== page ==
Methods based on edge detection, HSV (Hue, Saturation, and Value) histograms with neural networks, MPEG-7 descriptors, and DCT (Discrete Cosine Transform) have been developed and tested. From all these methods, the authors selected the algorithm based on DCT due its highest sensitivity, specificity and F-measure of identification of "non-informative" frames within test sets prepared by endoscopists. This algorithm of detection of "non-informative" frames is based on the fact that images which do not contain numerous edges (as in the case of most types of "non-informative" frames) are easier to compress using algorithms based on DCT, such as used in the JPEG algorithm. Such frames reveal considerably narrower spectra in the frequency domain than frames which contain numerous edges. This feature of DCT allows it to be used as a simple yet effective edge detection algorithm. The DCT-based algorithm does not allow for localization of the edges in the image, but this is not necessary for the detection of "non-informative" frames.

Examples of spectra obtained from "non-informative" and "informative" frames were demonstrated in Figure 4 and Figure 5 respectively. The figure shows that in the "non-informative" frame the energy is condensed around the harmonics of the lower order, whereas in the "informative" frame the energy is more evenly distributed in the spectrum.
Figure 4

Frequency spectrum of "non-informative" frames.

Figure 5

Frequency spectrum of "informative" frames.

The algorithm of DCT-based "non-informative" frame detection is presented in Figure 6. In the first step a frame from the bronchoscopy video recording is converted into a grey-scale image by discarding the hue and saturation while retaining the luminance. In the second step, the DCT coefficients of the image are computed. In the third step, the values of a magnitude lower than 20 are set to 0. The value of 20 was selected experimentally as it provides the best results in terms of precision and recall [19]; however, the algorithm can be easily re-tuned in case of custom sensibility demands. In the final step, non-zero elements of the DCT matrix are calculated and used for discrimination.
Figure 6

The classification algorithm based on the Discrete Cosine Transform for "informative" and "non-informative" frames.

The evaluation has been performed on a set of 1538 frames, manually annotated as "non-informative" (669 images) and "informative" (869 images) by the experienced bronchoscopist. The set acted as a ground-truth. Then, the images were evenly (but randomly) split to: the training set and the testing set (see Figure 1). Four metrics have been used in order to analyse the performance of the algorithm: F-measure, sensitivity, specificity and accuracy. This set of metrics allows for a comprehensive assessment of performance. It is a standard set of metrics used to assess the performance of binary classification. The results of the performance assessment are presented in Table 1.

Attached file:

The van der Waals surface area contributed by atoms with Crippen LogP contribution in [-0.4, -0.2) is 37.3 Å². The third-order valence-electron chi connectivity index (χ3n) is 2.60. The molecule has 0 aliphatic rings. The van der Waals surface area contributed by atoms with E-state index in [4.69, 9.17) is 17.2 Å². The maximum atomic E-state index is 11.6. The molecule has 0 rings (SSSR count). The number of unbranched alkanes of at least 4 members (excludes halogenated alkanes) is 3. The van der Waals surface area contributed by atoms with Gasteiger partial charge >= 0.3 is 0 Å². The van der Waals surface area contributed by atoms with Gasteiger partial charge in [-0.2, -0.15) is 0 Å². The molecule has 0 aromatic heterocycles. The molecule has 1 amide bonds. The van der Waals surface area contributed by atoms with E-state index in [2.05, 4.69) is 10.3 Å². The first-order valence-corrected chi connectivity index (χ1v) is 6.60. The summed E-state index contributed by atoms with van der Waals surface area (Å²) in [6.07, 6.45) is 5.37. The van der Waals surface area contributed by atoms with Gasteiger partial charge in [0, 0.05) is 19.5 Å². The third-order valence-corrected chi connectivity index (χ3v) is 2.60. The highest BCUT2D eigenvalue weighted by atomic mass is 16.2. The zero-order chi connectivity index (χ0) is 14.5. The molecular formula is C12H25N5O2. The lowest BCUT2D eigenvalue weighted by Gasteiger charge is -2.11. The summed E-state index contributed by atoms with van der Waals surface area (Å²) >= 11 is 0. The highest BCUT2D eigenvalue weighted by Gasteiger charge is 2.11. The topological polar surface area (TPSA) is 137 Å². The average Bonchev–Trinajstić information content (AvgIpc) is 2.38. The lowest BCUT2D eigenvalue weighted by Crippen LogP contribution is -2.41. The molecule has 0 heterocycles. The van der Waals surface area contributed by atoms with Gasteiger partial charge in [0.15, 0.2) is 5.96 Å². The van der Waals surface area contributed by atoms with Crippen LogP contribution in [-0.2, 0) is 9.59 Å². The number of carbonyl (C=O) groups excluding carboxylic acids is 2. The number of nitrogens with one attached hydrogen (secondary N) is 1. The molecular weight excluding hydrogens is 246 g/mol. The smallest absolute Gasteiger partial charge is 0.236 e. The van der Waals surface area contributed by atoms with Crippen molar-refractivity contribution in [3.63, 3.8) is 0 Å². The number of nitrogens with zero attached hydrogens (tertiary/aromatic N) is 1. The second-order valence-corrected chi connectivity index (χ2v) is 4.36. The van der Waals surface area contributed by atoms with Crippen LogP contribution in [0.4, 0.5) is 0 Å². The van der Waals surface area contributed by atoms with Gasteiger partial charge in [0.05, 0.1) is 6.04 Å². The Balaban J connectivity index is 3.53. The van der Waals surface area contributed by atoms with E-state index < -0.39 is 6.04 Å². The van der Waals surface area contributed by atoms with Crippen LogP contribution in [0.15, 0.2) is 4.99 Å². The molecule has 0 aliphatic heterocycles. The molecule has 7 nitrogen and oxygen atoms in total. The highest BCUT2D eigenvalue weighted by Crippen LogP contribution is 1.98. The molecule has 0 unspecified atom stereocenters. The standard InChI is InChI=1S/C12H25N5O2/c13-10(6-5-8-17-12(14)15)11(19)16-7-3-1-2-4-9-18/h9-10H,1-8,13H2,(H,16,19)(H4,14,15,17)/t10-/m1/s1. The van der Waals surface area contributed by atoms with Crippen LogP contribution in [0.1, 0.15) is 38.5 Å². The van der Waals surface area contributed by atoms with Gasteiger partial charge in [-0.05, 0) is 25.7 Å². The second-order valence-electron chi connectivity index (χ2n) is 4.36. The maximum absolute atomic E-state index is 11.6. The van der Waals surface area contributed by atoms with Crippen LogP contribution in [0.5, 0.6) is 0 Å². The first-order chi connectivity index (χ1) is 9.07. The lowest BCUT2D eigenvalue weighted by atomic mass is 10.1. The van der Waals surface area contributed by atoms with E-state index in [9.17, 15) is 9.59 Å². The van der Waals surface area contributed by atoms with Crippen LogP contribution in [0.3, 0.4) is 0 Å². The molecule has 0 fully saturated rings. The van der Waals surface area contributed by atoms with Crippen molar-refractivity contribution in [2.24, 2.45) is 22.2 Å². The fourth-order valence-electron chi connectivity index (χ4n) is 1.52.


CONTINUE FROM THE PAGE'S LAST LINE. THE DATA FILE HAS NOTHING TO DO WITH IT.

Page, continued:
Table 1

Evaluation of the performance of the DCT blurring detection algorithm [18]





F - m e a s u r e = t p t p + f p t p t p + f n t p t p + f p + t p t p + f n



S e n s i t i v i t y = t p t p + f n



S p e c i f i c i t y = t p t p + f p



A c c u r a c y = t p + t n t p + f p + f n + t n


The algorithm and its evaluation have been described in detail in [18]. A related approach has been presented in [19] and in [15]. The references have presented four methods for detecting blurring in video frames recorded during bronchoscopic procedures. The results demonstrated in the references show that the most of the presented methods achieve F-measure, sensitivity, specificity and accuracy of at least 90% or higher. Most of the proposed algorithms should be tuned in terms of maximising their accuracy-related measures. This allows for turning the algorithms to be under- or over-sensitive, if the "golden mean" is not achievable (as in the case). The next research step anticipated preparation of the super-classifier, considering the presented algorithms as tributary classifiers. The plans also include inclusion of algorithms not described in the paper, as for example the algorithm presented in [20], based on hidden Markov model (HMM).

Frames annotated by the physician performing the bronchoscopy for reference purposes

This is an obvious criterion for inclusion. Annotation of the frames with terms taken from the classification tree is an optional, offline operation which can be performed just after the completion of the procedure or after a greater delay when a specific type of pathological lesion or anatomical structure is searched for in a medical video library. The accuracy of such descriptions is considered to be very high. Furthermore, as an endoscopist can identify several types of pathological lesions or anatomical structures, the algorithm can distinguish between them and optionally attach different inclusion weights to them.

Frames showing the branching of the airways

Bronchoscopy is performed with the aim of assessing the lower part of the airways including the trachea and bronchi. The range of the examination depends on the structure of the bronchial tree and diameter of the fiberoscope used for the examination, although it usually does not exceed the level of sub-segmental bronchi. Lower airways form a tree-like structure with branching of the consecutive generations of this tree (Figure 7). The authors assumed that the most representative frames showing the division points of the trachea and bronchi should be treated as key points organizing the summarization process. The assessment of the ostia of next generation bronchial divisions is also an essential task in the visual assessment of endoluminal anatomy performed by bronchoscopists, as it can reveal changes resulting from pathological processes influencing the airway patency [21] [22].